Sampleson Releases Klavee — a Virtual Klaviphon

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The Klaviphon is a small, budget electric piano. It was manufactured in Czechoslovakia between 1958 and 1966 by the state run National Company Harmonika Hořovice and by the Rieger Kloss company in Krnov. 

The NCHH Klaviphon with the output jacks to right of the keyboard

This five-octave (A1 to A6) instrument was originally designed for the home. It can be played using headphones so as not to annoy the neighbours. But when amplified, became a popular keyboard with jazz and rock bands.

A major proponent of the instrument was the legendary underground Czech band Plastic People of the Universe. 

The Klaviphon (sometimes referred to as a Klaviphone, Claviphon or Claviphone) weighs around 15kg. It measures just 950 x 400 x 130mm and is built into a leatherette covered case. It is therefore extremely portable. 

The instrument is essentially a stripped-back version of the Wurlitzer electric piano. Both instruments use vibrating metal reeds amplified by electrostatic pick-ups as the sound source. However, the action of the Klaviphon, and its electrical configuration are both far simpler. The piano also has a very limited dynamic range.


How it Works

The Klaviphon’s action is remarkably simple, almost rustic if compared to that of an acoustic piano. But it works.

When played, the end of the key (1) pushes the jack (2) upwards towards the reed (3)(9). The tip of the jack (4) engages with the front of the reed (9), and pushes this upwards, and at the same time lifts the damper rod (5). The toe of the jack (6) engages with the set-off button (7) and this causes the jack’s tip (4) to flick away from the reed leaving it free to vibrate.

close-up of the Klaviphon action with annotations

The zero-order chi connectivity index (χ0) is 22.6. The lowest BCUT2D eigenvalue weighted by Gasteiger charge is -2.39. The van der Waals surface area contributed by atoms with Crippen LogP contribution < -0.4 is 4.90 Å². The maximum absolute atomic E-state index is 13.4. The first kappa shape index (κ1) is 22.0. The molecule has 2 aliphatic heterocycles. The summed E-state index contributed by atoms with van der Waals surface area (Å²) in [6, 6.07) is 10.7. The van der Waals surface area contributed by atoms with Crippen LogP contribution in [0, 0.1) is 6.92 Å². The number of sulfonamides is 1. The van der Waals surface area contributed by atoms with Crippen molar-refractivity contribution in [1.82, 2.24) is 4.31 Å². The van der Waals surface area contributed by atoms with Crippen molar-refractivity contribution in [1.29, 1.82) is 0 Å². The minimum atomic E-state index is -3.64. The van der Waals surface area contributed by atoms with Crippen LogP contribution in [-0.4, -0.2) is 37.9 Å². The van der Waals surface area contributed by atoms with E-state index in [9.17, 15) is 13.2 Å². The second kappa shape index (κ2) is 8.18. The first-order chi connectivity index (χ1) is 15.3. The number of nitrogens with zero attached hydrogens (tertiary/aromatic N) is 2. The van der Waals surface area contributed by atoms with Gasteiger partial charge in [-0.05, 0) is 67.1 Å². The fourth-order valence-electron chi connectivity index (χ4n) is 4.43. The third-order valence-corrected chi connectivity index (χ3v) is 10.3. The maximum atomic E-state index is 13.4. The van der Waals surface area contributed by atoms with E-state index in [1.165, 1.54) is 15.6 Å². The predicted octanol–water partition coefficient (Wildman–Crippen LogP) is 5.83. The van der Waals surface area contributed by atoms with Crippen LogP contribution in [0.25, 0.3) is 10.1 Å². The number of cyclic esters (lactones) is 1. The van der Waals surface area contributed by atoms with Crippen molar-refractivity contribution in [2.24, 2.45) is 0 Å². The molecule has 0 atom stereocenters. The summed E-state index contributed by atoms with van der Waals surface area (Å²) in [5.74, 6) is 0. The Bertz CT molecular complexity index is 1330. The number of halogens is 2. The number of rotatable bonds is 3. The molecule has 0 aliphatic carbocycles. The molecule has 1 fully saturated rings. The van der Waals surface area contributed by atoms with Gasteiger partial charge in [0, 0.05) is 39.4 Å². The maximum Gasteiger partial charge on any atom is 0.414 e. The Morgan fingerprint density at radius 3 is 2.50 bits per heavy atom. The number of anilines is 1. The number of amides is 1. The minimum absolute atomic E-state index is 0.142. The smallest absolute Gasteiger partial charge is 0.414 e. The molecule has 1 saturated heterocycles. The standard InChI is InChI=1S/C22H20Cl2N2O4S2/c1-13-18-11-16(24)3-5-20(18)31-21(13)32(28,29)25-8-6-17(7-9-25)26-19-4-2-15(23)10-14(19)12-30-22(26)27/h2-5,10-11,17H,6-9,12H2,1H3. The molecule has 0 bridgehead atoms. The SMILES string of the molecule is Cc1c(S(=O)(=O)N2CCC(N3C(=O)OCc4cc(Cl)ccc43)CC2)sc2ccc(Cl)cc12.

The Klaviphon’s keyboard action mechanism

The vibrations are transformed into an electrical signal by the pickup (8).

When the key is released the jack and the damper rod lowers and the reeds vibrations are muted.

The reeds are of different lengths across the keyboard, the longer the reed the lower the pitch of the note. And each note is fine tuned by adding or removing solder to the end of the reed (9). 

Some versions of the Klaviphon are fitted with a knee lever to control the overall volume.

The Klaviphon sounds rather like a cross between a Hohner Pianet and a Wurlitzer electric piano, but does have a warm timbre of its own.


Sampleson Klavee Virtual Piano

Now software house Sampleson has just released Klavee, a spectrally modelled version of the Klaviphon.

A Klaviphon with screenshot of the Klavee control panel
Klaviphon with screenshot of the virtual Sampleson Klavee main “control panel”

Sampleson is renown for its excellent, albeit somewhat esoteric, collection of virtual instruments – especially its electric pianos. Klavee is available from their website at an introductory price of just $29. This will rise in due course to $49. You can hear how it sounds on Soundcloud.

Klaviphons are now extremely rare, so Sampleson’s virtual version is to be welcomed. It will help prevent this important Eastern-European instrument from becoming just a memory.

Sampleson Klavee Specifications
– Spectral Modelled Klaviphon Electric Piano
– Real-time Spectral transformations
– Based on real samples
– Delivered in just 35MB of memory
– No velocity-switching
– Ambient FX
– Drive FX
– Stereo Delay FX
– Scalable HD interface
– MacOS Catalina Ready
– No extra purchases are needed (like Kontakt, UVI, etc) or any other 3rd. party player
– Compatible with all major DAWs (Cubase, Logic Pro, GarageBand, Cakewalk, Reaper, BitWig, Nuendo, FL – Studio, etc)
– Win 32/64 bits and Mac VST/AU/Standalone versions included (No AAX version)
– No online activation is required

More Information.


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